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  • Of the primary, secondary and tertiary alcohols having the same empirical formula, the primaryhave the highest, and the tertiary the lowest boiling point; this is in accordance with the fairly general rule that a gain is symmetry is attended by a fall in the boiling point.
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  • They also investigated certain hydrocarbons occurring in the high boiling point fraction of the coal tar distillate and solved the constitution of phenanthrene.
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  • Since that time the development of the petroleum industry in all parts of the world and the large quantities of low boiling-point hydrocarbons - naphtha - obtained from the petroleum fields, and also the improvements in the apparatus employed, have raised this system of extraction to the rank of a competing practical method of oil production.
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  • The principle of the absorption process is chemical or physical rather than mechanical; it depends on the fact that many Absorp- vapours of low boiling-point are readily absorbed in water, and can be separated again by the application of heat.
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  • In each case, the alkene has a boiling point which is a small number of degrees lower than the corresponding alkane.
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  • Where you have isomers, the more branched the chain, the lower the boiling point tends to be.
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  • In a wide, heavy-based saucepan gently heat the milk to boiling point.
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  • When the strands are heated in a salt solution to just below boiling point then rapidly cooled they bond together to form a tetrahedron.
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  • A liquid boils when its vapour pressure equals the superincumbent pressure (see Vaporization); consequently any process which diminishes the external pressure must also lower the boiling-point.
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  • Chlorination in the cold gives orthoand para-chlortoluenes, but at the boiling point the side chain is substituted (see Benzaldehyde).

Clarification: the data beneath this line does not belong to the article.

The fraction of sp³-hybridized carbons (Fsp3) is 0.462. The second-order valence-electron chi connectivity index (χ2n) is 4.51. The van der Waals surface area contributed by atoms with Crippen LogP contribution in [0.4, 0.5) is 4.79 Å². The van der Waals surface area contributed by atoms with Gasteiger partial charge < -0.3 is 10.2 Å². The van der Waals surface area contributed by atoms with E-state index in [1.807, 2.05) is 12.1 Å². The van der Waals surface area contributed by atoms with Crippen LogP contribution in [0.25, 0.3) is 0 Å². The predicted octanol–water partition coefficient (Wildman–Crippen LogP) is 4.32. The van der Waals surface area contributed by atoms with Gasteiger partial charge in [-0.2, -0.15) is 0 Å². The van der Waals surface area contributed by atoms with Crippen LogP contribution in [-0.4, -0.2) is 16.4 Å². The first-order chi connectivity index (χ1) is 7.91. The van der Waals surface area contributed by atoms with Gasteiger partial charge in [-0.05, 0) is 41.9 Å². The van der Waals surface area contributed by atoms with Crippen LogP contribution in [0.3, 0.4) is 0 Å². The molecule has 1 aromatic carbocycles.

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  • My boiling point was finally exceeded just this year, when someone with a stick of " sidewalk chalk " scrawled JESUS LOVES YOU !
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  • In districts where the water is of a " hard nature," that is, contains bicarbonate of lime in solution, the interior of the boiler cylinders, tanks and pipes of a hot water system will become incrusted with a deposit of lime which is gradually precipitated as the water is heated to boiling point.
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  • The " cracking " process, whereby a considerable quantity of the oil which is intermediate between kerosene and lubricating oil is converted into hydrocarbons of lower specific gravity and boiling-point suitable for illuminating purposes, is one of great scientific and technical interest.
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  • The cracking process practically consists in distilling the oils at a temperature higher than the normal boiling point of the constituents which it is desired to decompose.
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  • The graduation of a thermometer is determined by the freezing-point and the boiling-point of water, the interval between these being divided into a certain number of degrees, representing equal increases of temperature.
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  • Reduce the heat after it reaches the boiling point.
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  • Simmer over low heat until it just reaches the boiling point.
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  • In a double boiler, slowly heat the heavy cream; simmer over low heat just to the boiling point.
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  • In a double boiler, slowly heat the heavy cream and butter, simmering over low heat just to the boiling point.
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  • Kopp, begun in 1842, on the molecular volumes, the volume occupied by one gramme molecular weight of a substance, of liquids measured at their boiling-point under atmospheric pressure, brought to light a series of additive relations which, in the case of carbon compounds, render it possible to predict, in some measure, the cornposition of the substance.